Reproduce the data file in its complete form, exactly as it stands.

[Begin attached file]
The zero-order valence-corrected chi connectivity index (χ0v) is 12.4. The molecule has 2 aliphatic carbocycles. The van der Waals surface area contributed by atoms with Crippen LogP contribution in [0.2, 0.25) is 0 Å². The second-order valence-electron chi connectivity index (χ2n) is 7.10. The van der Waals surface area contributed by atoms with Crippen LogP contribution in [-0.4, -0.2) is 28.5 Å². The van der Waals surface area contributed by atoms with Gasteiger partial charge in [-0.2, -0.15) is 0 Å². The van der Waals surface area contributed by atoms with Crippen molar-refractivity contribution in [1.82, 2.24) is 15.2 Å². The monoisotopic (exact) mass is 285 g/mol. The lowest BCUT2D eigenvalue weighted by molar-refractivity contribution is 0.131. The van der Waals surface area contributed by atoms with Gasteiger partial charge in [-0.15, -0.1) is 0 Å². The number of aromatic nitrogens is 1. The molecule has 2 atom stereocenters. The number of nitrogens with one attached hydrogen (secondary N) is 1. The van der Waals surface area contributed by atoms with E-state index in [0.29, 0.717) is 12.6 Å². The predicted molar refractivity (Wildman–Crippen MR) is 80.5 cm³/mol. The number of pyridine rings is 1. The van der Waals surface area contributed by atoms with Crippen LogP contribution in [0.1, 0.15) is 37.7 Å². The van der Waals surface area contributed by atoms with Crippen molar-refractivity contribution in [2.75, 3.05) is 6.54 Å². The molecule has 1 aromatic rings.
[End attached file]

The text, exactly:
The zero-order valence-corrected chi connectivity index (χ0v) is 12.4. The molecule has 2 aliphatic carbocycles. The van der Waals surface area contributed by atoms with Crippen LogP contribution in [0.2, 0.25) is 0 Å². The second-order valence-electron chi connectivity index (χ2n) is 7.10. The van der Waals surface area contributed by atoms with Crippen LogP contribution in [-0.4, -0.2) is 28.5 Å². The van der Waals surface area contributed by atoms with Gasteiger partial charge in [-0.2, -0.15) is 0 Å². The van der Waals surface area contributed by atoms with Crippen molar-refractivity contribution in [1.82, 2.24) is 15.2 Å². The monoisotopic (exact) mass is 285 g/mol. The lowest BCUT2D eigenvalue weighted by molar-refractivity contribution is 0.131. The van der Waals surface area contributed by atoms with Gasteiger partial charge in [-0.15, -0.1) is 0 Å². The number of aromatic nitrogens is 1. The molecule has 2 atom stereocenters. The number of nitrogens with one attached hydrogen (secondary N) is 1. The van der Waals surface area contributed by atoms with E-state index in [0.29, 0.717) is 12.6 Å². The predicted molar refractivity (Wildman–Crippen MR) is 80.5 cm³/mol. The number of pyridine rings is 1. The van der Waals surface area contributed by atoms with Crippen LogP contribution in [0.1, 0.15) is 37.7 Å². The van der Waals surface area contributed by atoms with Crippen molar-refractivity contribution in [2.75, 3.05) is 6.54 Å². The molecule has 1 aromatic rings.